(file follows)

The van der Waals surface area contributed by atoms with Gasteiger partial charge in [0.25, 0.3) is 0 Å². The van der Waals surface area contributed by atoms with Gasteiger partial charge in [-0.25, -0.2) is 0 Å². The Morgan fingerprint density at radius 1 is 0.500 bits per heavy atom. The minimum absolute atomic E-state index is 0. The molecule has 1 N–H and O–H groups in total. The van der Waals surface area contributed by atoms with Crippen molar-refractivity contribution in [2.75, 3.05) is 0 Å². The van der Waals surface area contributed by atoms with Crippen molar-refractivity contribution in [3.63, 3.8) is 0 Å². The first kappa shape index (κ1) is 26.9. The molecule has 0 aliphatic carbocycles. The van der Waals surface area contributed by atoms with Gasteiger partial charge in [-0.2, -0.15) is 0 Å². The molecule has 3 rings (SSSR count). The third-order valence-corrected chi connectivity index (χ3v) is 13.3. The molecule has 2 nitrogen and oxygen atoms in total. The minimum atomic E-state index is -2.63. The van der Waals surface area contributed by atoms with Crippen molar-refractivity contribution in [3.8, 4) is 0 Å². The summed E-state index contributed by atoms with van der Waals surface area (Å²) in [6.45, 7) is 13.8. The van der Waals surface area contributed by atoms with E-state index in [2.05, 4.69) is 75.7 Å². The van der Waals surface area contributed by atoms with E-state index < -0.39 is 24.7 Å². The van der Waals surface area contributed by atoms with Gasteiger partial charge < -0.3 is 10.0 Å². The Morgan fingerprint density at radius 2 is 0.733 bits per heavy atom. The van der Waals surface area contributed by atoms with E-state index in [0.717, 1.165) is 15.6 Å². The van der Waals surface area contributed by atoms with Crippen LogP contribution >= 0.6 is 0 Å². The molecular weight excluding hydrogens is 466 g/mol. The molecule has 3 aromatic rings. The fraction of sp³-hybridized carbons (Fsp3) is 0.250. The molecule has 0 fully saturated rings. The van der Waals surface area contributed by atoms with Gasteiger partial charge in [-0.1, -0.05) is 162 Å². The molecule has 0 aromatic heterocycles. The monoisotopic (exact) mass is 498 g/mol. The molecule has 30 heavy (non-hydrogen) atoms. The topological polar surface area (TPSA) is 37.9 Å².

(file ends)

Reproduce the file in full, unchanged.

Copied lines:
The van der Waals surface area contributed by atoms with Gasteiger partial charge in [0.25, 0.3) is 0 Å². The van der Waals surface area contributed by atoms with Gasteiger partial charge in [-0.25, -0.2) is 0 Å². The Morgan fingerprint density at radius 1 is 0.500 bits per heavy atom. The minimum absolute atomic E-state index is 0. The molecule has 1 N–H and O–H groups in total. The van der Waals surface area contributed by atoms with Crippen molar-refractivity contribution in [2.75, 3.05) is 0 Å². The van der Waals surface area contributed by atoms with Crippen molar-refractivity contribution in [3.63, 3.8) is 0 Å². The first kappa shape index (κ1) is 26.9. The molecule has 0 aliphatic carbocycles. The van der Waals surface area contributed by atoms with Gasteiger partial charge in [-0.2, -0.15) is 0 Å². The molecule has 3 rings (SSSR count). The third-order valence-corrected chi connectivity index (χ3v) is 13.3. The molecule has 2 nitrogen and oxygen atoms in total. The minimum atomic E-state index is -2.63. The van der Waals surface area contributed by atoms with Crippen molar-refractivity contribution in [3.8, 4) is 0 Å². The summed E-state index contributed by atoms with van der Waals surface area (Å²) in [6.45, 7) is 13.8. The van der Waals surface area contributed by atoms with E-state index in [2.05, 4.69) is 75.7 Å². The van der Waals surface area contributed by atoms with E-state index < -0.39 is 24.7 Å². The van der Waals surface area contributed by atoms with Gasteiger partial charge < -0.3 is 10.0 Å². The Morgan fingerprint density at radius 2 is 0.733 bits per heavy atom. The van der Waals surface area contributed by atoms with E-state index in [0.717, 1.165) is 15.6 Å². The van der Waals surface area contributed by atoms with Crippen LogP contribution >= 0.6 is 0 Å². The molecular weight excluding hydrogens is 466 g/mol. The molecule has 3 aromatic rings. The fraction of sp³-hybridized carbons (Fsp3) is 0.250. The molecule has 0 fully saturated rings. The van der Waals surface area contributed by atoms with Gasteiger partial charge in [-0.1, -0.05) is 162 Å². The molecule has 0 aromatic heterocycles. The monoisotopic (exact) mass is 498 g/mol. The molecule has 30 heavy (non-hydrogen) atoms. The topological polar surface area (TPSA) is 37.9 Å².